Is it possible to create `and` and `or` extension for `Bool` type?

looks like it is not exactly the same as ! for some reason...

/// The `unsafelyUnwrapped` property provides the same value as the forced
/// unwrap operator (postfix `!`). However, in optimized builds (`-O`), no
/// check is performed to ensure that the current instance actually has a
/// value. Accessing this property in the case of a `nil` value is a serious
/// programming error and could lead to undefined behavior or a runtime
/// error.
/// In debug builds (`-Onone`), the `unsafelyUnwrapped` property has the same
/// behavior as using the postfix `!` operator and triggers a runtime error
/// if the instance is `nil`.
/// The `unsafelyUnwrapped` property is recommended over calling the
/// `unsafeBitCast(_:)` function because the property is more restrictive
/// and because accessing the property still performs checking in debug
/// builds.
/// - Warning: This property trades safety for performance.  Use
///   `unsafelyUnwrapped` only when you are confident that this instance
///   will never be equal to `nil` and only after you've tried using the
///   postfix `!` operator.
@inlinable public var unsafelyUnwrapped: Wrapped { get }

if only half as much attention was paid to things like making tuples conformable to protocols as to these endless discussions about the correct symbol for AND expressions,, i would happily trade Swift’s unicode support for the ability to extend and conform non-nominal types like the (Int, Int) 2D index in @tera’s other thread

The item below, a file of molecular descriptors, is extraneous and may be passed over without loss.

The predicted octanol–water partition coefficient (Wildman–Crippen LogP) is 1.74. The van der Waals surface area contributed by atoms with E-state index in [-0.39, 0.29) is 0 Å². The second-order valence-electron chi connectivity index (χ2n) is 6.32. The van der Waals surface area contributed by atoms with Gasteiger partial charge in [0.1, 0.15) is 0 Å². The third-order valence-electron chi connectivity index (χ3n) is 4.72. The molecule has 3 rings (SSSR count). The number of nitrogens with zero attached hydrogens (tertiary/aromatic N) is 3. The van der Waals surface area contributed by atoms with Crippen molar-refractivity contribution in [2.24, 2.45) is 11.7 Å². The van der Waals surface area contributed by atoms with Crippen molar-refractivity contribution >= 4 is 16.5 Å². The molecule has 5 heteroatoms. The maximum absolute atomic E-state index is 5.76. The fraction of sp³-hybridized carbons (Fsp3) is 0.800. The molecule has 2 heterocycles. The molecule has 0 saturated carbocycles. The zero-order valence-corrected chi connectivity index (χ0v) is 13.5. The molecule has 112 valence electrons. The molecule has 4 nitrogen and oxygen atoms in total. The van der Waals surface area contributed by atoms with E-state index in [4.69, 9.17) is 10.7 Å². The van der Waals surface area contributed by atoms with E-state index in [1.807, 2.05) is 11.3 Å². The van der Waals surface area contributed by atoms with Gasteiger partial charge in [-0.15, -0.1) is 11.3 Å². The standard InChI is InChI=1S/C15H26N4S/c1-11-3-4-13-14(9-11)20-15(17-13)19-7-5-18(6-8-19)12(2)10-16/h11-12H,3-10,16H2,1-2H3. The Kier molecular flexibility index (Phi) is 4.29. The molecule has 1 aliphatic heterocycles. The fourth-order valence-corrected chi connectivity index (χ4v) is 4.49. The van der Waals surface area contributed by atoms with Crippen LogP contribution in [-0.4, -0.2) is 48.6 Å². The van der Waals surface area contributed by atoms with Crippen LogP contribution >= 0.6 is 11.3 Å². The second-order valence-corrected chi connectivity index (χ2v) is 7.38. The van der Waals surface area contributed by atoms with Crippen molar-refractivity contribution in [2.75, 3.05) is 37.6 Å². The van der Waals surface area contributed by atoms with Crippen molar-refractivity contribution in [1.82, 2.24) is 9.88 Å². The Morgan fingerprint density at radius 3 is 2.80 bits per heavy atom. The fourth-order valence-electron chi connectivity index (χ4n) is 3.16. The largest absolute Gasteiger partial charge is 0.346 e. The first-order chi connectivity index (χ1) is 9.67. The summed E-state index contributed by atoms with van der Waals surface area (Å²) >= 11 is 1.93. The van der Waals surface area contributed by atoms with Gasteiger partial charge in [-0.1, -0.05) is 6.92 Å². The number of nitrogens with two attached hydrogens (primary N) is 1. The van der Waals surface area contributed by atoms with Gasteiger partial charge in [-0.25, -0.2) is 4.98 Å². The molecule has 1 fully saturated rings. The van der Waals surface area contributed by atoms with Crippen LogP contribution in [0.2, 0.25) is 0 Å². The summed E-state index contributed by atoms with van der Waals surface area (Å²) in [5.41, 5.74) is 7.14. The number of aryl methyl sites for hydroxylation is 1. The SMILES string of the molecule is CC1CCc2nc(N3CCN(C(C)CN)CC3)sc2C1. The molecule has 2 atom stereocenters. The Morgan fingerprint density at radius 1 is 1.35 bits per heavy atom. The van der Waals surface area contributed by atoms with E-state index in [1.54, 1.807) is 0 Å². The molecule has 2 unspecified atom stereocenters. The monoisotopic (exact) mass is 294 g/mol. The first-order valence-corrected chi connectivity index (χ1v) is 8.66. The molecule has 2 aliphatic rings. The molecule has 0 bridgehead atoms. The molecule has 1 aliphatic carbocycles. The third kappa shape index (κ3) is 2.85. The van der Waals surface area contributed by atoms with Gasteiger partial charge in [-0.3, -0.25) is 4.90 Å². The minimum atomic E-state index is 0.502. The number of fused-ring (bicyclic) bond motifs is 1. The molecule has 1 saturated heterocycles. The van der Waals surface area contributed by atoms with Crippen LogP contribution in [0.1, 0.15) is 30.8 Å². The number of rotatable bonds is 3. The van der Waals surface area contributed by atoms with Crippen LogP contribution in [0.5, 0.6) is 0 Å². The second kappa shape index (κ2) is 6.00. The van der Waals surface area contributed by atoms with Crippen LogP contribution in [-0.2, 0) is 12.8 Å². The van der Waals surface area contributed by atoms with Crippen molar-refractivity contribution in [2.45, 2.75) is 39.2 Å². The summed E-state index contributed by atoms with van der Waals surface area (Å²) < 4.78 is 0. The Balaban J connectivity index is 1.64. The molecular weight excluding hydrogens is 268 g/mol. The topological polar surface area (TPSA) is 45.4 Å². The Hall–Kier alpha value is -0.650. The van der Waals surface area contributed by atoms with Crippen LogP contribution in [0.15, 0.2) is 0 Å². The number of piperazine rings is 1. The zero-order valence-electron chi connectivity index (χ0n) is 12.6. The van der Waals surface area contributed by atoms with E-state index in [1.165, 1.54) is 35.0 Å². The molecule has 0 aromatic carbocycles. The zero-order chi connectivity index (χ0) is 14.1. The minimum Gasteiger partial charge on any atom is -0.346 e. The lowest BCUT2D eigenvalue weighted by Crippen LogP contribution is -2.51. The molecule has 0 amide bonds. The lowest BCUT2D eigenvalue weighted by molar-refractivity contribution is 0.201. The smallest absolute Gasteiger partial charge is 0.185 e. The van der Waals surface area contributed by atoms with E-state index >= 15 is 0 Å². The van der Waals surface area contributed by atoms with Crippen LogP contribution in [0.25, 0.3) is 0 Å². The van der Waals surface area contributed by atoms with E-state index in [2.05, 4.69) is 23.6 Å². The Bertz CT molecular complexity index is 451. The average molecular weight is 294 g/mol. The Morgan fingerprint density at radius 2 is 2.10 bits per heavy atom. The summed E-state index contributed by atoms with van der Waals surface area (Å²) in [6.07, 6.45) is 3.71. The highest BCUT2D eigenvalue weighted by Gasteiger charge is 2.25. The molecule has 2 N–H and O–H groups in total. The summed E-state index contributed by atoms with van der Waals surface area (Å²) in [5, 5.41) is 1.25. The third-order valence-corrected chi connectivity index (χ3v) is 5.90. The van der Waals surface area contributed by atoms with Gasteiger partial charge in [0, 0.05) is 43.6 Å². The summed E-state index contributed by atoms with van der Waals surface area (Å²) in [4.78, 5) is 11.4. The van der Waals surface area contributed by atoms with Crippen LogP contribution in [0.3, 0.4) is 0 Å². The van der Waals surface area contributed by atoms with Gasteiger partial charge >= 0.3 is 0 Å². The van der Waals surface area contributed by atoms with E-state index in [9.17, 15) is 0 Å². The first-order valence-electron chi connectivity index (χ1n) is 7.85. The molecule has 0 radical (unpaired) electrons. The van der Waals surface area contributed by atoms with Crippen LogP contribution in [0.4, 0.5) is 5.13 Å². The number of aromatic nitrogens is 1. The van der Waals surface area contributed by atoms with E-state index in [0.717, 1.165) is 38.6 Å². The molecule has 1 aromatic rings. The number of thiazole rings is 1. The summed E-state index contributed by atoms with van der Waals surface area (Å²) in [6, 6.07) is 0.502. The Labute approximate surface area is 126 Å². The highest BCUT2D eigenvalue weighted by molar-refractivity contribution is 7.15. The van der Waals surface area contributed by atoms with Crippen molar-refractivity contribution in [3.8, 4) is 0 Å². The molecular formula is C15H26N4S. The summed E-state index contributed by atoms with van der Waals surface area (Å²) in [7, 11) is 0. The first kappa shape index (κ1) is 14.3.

I didn’t say that the familiar is correct.

I didn’t say anything about correctness. Whether or not something is correct is very different from whether or not it is familiar.

Correctness is dependent on formal definitions within a field. Within a given framework, something is objectively either true or false. If true, it is (strictly speaking) correct.

However, whether something is natural, logical* or easy, is a matter of subjectivity and familiarity. This is true whether you agree or not.

(“Logical” is somewhat elusive since it is both a formally defined term for thing within the field of logic, and also an informal word used to describe stuff that is intuitive)

The two things aren't at all related, and neither of these threads are even in Swift evolution.

After a long discussion, I may conclude that it's impossible to achieve what I want above in Swift. The only possible solution is using other symbols that are more mathematically correct, such as , , ¬, and .

Well… although it's not what I really want but I can accept and live with that. It's part of Swift limitation and it's by design. Thank you all.

Have a happy weekend, everybody.

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It was part of the motivating example for the other thread with essentially the same main participants (tera and mrbee) and essentially the same issues discussed (spelling of boolean operators)

that thread doesn't go beyond current swift abilities, thus it is not in evolution.

and in evolution we sometimes try to go beyond current limits. for example: